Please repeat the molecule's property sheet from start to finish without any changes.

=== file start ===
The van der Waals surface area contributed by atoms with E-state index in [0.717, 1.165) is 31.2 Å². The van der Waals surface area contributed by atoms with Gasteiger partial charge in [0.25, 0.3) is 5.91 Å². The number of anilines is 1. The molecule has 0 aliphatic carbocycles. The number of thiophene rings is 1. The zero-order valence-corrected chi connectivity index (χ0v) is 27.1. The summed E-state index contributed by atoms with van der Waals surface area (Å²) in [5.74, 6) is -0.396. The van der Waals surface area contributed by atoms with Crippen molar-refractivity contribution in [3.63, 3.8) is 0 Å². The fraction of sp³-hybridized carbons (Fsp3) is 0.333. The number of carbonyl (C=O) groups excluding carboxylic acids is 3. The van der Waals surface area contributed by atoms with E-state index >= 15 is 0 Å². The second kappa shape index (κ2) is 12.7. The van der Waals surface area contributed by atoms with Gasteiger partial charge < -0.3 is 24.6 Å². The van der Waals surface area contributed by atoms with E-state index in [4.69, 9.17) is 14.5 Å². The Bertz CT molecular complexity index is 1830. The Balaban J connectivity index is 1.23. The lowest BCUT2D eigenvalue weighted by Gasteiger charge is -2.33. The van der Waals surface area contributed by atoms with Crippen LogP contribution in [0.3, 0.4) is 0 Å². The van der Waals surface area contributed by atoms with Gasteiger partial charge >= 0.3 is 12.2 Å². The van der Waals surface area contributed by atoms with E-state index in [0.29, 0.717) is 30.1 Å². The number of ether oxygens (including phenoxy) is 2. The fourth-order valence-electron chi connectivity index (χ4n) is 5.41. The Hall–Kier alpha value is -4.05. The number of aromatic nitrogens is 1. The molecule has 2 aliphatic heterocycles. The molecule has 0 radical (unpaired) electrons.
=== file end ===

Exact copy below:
The van der Waals surface area contributed by atoms with E-state index in [0.717, 1.165) is 31.2 Å². The van der Waals surface area contributed by atoms with Gasteiger partial charge in [0.25, 0.3) is 5.91 Å². The number of anilines is 1. The molecule has 0 aliphatic carbocycles. The number of thiophene rings is 1. The zero-order valence-corrected chi connectivity index (χ0v) is 27.1. The summed E-state index contributed by atoms with van der Waals surface area (Å²) in [5.74, 6) is -0.396. The van der Waals surface area contributed by atoms with Crippen molar-refractivity contribution in [3.63, 3.8) is 0 Å². The fraction of sp³-hybridized carbons (Fsp3) is 0.333. The number of carbonyl (C=O) groups excluding carboxylic acids is 3. The van der Waals surface area contributed by atoms with E-state index >= 15 is 0 Å². The second kappa shape index (κ2) is 12.7. The van der Waals surface area contributed by atoms with Gasteiger partial charge < -0.3 is 24.6 Å². The van der Waals surface area contributed by atoms with E-state index in [4.69, 9.17) is 14.5 Å². The Bertz CT molecular complexity index is 1830. The Balaban J connectivity index is 1.23. The lowest BCUT2D eigenvalue weighted by Gasteiger charge is -2.33. The van der Waals surface area contributed by atoms with Crippen LogP contribution in [0.3, 0.4) is 0 Å². The van der Waals surface area contributed by atoms with Gasteiger partial charge >= 0.3 is 12.2 Å². The van der Waals surface area contributed by atoms with E-state index in [0.29, 0.717) is 30.1 Å². The number of ether oxygens (including phenoxy) is 2. The fourth-order valence-electron chi connectivity index (χ4n) is 5.41. The Hall–Kier alpha value is -4.05. The number of aromatic nitrogens is 1. The molecule has 2 aliphatic heterocycles. The molecule has 0 radical (unpaired) electrons.